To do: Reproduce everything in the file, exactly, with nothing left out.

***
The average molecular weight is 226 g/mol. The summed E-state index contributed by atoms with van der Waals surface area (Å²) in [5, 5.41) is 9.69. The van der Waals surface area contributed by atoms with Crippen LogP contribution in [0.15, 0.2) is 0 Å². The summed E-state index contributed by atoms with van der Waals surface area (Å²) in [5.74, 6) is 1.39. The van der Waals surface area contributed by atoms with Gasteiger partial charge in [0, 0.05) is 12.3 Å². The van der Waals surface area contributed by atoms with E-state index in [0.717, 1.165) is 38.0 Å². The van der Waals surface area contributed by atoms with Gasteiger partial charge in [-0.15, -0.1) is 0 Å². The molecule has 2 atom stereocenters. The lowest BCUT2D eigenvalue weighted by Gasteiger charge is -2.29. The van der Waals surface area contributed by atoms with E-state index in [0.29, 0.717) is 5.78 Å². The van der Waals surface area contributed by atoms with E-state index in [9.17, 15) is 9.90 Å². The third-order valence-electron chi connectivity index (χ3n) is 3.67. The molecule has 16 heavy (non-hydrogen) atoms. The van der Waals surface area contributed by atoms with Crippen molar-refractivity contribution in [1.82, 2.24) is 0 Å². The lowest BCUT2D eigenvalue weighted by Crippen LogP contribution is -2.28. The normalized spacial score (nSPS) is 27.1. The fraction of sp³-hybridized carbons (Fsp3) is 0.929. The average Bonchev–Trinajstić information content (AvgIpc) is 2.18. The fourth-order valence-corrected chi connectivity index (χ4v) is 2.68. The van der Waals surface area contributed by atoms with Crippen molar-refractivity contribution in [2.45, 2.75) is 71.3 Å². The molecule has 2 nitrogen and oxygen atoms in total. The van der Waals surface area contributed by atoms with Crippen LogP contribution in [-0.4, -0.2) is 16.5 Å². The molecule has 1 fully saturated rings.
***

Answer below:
The average molecular weight is 226 g/mol. The summed E-state index contributed by atoms with van der Waals surface area (Å²) in [5, 5.41) is 9.69. The van der Waals surface area contributed by atoms with Crippen LogP contribution in [0.15, 0.2) is 0 Å². The summed E-state index contributed by atoms with van der Waals surface area (Å²) in [5.74, 6) is 1.39. The van der Waals surface area contributed by atoms with Gasteiger partial charge in [0, 0.05) is 12.3 Å². The van der Waals surface area contributed by atoms with E-state index in [0.717, 1.165) is 38.0 Å². The van der Waals surface area contributed by atoms with Gasteiger partial charge in [-0.15, -0.1) is 0 Å². The molecule has 2 atom stereocenters. The lowest BCUT2D eigenvalue weighted by Gasteiger charge is -2.29. The van der Waals surface area contributed by atoms with E-state index in [0.29, 0.717) is 5.78 Å². The van der Waals surface area contributed by atoms with E-state index in [9.17, 15) is 9.90 Å². The third-order valence-electron chi connectivity index (χ3n) is 3.67. The molecule has 16 heavy (non-hydrogen) atoms. The van der Waals surface area contributed by atoms with Crippen molar-refractivity contribution in [1.82, 2.24) is 0 Å². The lowest BCUT2D eigenvalue weighted by Crippen LogP contribution is -2.28. The normalized spacial score (nSPS) is 27.1. The fraction of sp³-hybridized carbons (Fsp3) is 0.929. The average Bonchev–Trinajstić information content (AvgIpc) is 2.18. The fourth-order valence-corrected chi connectivity index (χ4v) is 2.68. The van der Waals surface area contributed by atoms with Crippen molar-refractivity contribution in [2.45, 2.75) is 71.3 Å². The molecule has 2 nitrogen and oxygen atoms in total. The van der Waals surface area contributed by atoms with Crippen LogP contribution in [-0.4, -0.2) is 16.5 Å². The molecule has 1 fully saturated rings.